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Calling all Bitcoin Investors: No More Cold Winters?

A court ruling siding with Grayscale Investments is a big boost of support for the eventual launch of an exchange-traded fund that tracks bitcoin.

This ruling is incredibly important as it could pave the way for the first U.S. bitcoin ETF.

This would make it easier for institutional investors to buy and sell bitcoin, and likely increase volumes of trading.

But is all this still going over your head? 

Allow us to reintroduce you to a few concepts


bitcoin is a digital aka virtual currency, secured by secret codes (cryptography). Other coins such as these are what we refer to when we talk about “cryptocurrencies”z

crypto + currency = cryptocurrency 

Most use some form of peer-to-peer technology to operate without a central bank or single administrator.


Imagine you have a notebook where you keep track of all your transactions, such as buying food, lending money to your friends, or selling trainers. Every time you make a transaction, you write it down in the notebook. You also draw a line through the previous transaction so that no one can go back and change it.

This is a lot like how a blockchain works. A blockchain is a digital ledger that keeps track of all transactions. Each transaction is recorded in a block, and each block is linked to the previous block. This makes it very difficult to change or tamper with any of the transactions.

The blockchain is maintained by a network of computers. When a new transaction is made, it is broadcast to all of the computers in the network. They then verify the transaction and add it to the blockchain.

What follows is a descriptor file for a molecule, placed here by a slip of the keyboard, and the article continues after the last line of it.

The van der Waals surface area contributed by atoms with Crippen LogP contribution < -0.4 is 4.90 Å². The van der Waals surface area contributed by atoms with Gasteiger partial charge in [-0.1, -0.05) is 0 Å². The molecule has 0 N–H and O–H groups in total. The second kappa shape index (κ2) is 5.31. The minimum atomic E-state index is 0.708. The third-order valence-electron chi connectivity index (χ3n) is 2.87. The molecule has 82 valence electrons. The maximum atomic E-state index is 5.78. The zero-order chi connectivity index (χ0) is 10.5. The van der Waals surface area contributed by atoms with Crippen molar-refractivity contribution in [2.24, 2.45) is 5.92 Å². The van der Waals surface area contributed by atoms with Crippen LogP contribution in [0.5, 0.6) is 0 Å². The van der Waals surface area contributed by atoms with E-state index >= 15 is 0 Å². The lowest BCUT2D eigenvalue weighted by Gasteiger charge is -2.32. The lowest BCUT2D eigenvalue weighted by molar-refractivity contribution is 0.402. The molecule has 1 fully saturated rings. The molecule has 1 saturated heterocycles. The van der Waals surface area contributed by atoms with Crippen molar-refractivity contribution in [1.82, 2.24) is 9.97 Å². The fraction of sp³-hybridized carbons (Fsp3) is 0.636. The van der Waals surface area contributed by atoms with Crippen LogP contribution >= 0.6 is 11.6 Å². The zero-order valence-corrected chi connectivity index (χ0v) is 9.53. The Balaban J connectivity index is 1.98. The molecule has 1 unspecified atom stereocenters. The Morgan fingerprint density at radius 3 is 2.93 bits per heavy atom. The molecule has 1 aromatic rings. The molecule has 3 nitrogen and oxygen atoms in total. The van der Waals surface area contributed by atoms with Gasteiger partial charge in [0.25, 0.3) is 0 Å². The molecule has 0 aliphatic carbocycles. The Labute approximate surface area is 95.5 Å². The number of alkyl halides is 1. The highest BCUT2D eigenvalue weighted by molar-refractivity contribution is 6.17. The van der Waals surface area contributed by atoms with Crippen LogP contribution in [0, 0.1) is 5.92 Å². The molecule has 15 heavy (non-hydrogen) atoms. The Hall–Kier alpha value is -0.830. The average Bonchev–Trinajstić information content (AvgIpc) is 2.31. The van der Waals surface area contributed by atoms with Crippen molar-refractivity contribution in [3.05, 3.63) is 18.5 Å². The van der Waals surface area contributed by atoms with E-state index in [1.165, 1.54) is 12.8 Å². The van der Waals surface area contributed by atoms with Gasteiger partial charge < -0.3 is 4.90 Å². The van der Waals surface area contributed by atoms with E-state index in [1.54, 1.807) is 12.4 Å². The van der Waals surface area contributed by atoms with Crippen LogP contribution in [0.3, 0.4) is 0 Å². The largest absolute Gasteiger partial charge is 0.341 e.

The blockchain is a very secure way to record transactions. It is also very transparent. Anyone can see the transactions that are recorded on the blockchain.


An ETF or exchange-traded fund, is an investment fund traded on a stock exchange, which tracks an underlying index, sector, commodity, or other asset

Cold winter

A cold winter is a term used to refer to a period of prolonged price weakness and low trading volumes in the cryptocurrency market. These make it hard to recover from short and medium term losses and can be caused by a variety of factors.

Our thoughts?

To watch and wait. If you’ve ever bought bitcoin and held it for a long time, you may have noticed two things.

  1. extreme volatility

  2. significant “trend” following

Unfortunately, with the fogginess regarding its embrace by the big boys (institutional investors and banks), it’s hard to guess where Bitcoin will go in the long term. 

The technology inspires many, because the reliance of a central agent/manager such as the central bank for traditional currencies, exposes everyone else to a certain kind of risk that is just unavoidable and overtly skewed against you (if that central agent takes a malevolent turn). In economies where these agents have indeed misused or mishandled their powers, bitcoin was an easy favourite as a substitute for individual transactions.

However, this historic role means Bitcoin has also been associated with chaos and crisis in a way that only further puts off risk-avoiding and stable investors.

With this new potential way of trading Bitcoin, that could enable and facilitate additional “normal” trading of bitcoin, not only does its wild price swings likely reduce in frequency because there are more market participants, the role of these more stable holders increases its reliability as a store of value that works to mend its reputation not only its price moves.

Again, it’s early days, but as a popularly held asset by investors from marginalised communities, we felt it vital to give you the heads up!

Happy Investing!

The MWHQ Team

What’s your next move?

  • 0%I’m buying

  • 0%I’m gonna wait and see

  • 0%Anyone not selling bitcoin is crazy

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